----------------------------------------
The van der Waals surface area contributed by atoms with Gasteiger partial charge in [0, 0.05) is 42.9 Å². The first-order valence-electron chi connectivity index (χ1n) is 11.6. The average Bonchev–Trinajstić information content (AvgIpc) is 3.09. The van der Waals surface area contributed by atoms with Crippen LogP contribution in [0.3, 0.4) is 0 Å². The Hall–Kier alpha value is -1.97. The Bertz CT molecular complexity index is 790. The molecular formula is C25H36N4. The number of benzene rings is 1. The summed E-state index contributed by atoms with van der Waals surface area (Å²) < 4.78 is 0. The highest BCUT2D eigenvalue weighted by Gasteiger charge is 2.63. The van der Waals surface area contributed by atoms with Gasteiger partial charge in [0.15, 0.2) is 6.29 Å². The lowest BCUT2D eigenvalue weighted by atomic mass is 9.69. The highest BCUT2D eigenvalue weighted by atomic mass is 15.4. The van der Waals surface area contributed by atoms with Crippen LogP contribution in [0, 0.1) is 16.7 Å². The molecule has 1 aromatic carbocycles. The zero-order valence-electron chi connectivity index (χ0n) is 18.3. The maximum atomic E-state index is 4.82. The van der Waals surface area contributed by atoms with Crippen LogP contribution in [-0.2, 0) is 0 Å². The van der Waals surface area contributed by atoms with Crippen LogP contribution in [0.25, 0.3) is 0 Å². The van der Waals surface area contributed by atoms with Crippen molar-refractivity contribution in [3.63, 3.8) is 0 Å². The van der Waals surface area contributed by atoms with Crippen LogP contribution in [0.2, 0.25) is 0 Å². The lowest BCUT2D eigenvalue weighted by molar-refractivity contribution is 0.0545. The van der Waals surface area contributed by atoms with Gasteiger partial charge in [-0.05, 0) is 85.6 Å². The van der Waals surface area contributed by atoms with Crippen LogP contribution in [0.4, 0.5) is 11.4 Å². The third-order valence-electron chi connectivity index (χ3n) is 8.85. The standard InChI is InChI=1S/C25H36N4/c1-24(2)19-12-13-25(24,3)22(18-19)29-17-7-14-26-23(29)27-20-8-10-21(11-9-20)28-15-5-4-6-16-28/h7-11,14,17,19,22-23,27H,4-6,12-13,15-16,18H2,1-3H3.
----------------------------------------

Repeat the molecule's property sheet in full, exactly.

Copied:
The van der Waals surface area contributed by atoms with Gasteiger partial charge in [0, 0.05) is 42.9 Å². The first-order valence-electron chi connectivity index (χ1n) is 11.6. The average Bonchev–Trinajstić information content (AvgIpc) is 3.09. The van der Waals surface area contributed by atoms with Crippen LogP contribution in [0.3, 0.4) is 0 Å². The Hall–Kier alpha value is -1.97. The Bertz CT molecular complexity index is 790. The molecular formula is C25H36N4. The number of benzene rings is 1. The summed E-state index contributed by atoms with van der Waals surface area (Å²) < 4.78 is 0. The highest BCUT2D eigenvalue weighted by Gasteiger charge is 2.63. The van der Waals surface area contributed by atoms with Gasteiger partial charge in [0.15, 0.2) is 6.29 Å². The lowest BCUT2D eigenvalue weighted by atomic mass is 9.69. The highest BCUT2D eigenvalue weighted by atomic mass is 15.4. The van der Waals surface area contributed by atoms with Crippen LogP contribution in [0, 0.1) is 16.7 Å². The molecule has 1 aromatic carbocycles. The zero-order valence-electron chi connectivity index (χ0n) is 18.3. The maximum atomic E-state index is 4.82. The van der Waals surface area contributed by atoms with Crippen LogP contribution in [-0.2, 0) is 0 Å². The van der Waals surface area contributed by atoms with Crippen LogP contribution in [0.25, 0.3) is 0 Å². The van der Waals surface area contributed by atoms with Crippen molar-refractivity contribution in [3.63, 3.8) is 0 Å². The van der Waals surface area contributed by atoms with Crippen LogP contribution in [0.2, 0.25) is 0 Å². The lowest BCUT2D eigenvalue weighted by molar-refractivity contribution is 0.0545. The van der Waals surface area contributed by atoms with Gasteiger partial charge in [-0.05, 0) is 85.6 Å². The van der Waals surface area contributed by atoms with Crippen LogP contribution in [0.4, 0.5) is 11.4 Å². The third-order valence-electron chi connectivity index (χ3n) is 8.85. The standard InChI is InChI=1S/C25H36N4/c1-24(2)19-12-13-25(24,3)22(18-19)29-17-7-14-26-23(29)27-20-8-10-21(11-9-20)28-15-5-4-6-16-28/h7-11,14,17,19,22-23,27H,4-6,12-13,15-16,18H2,1-3H3.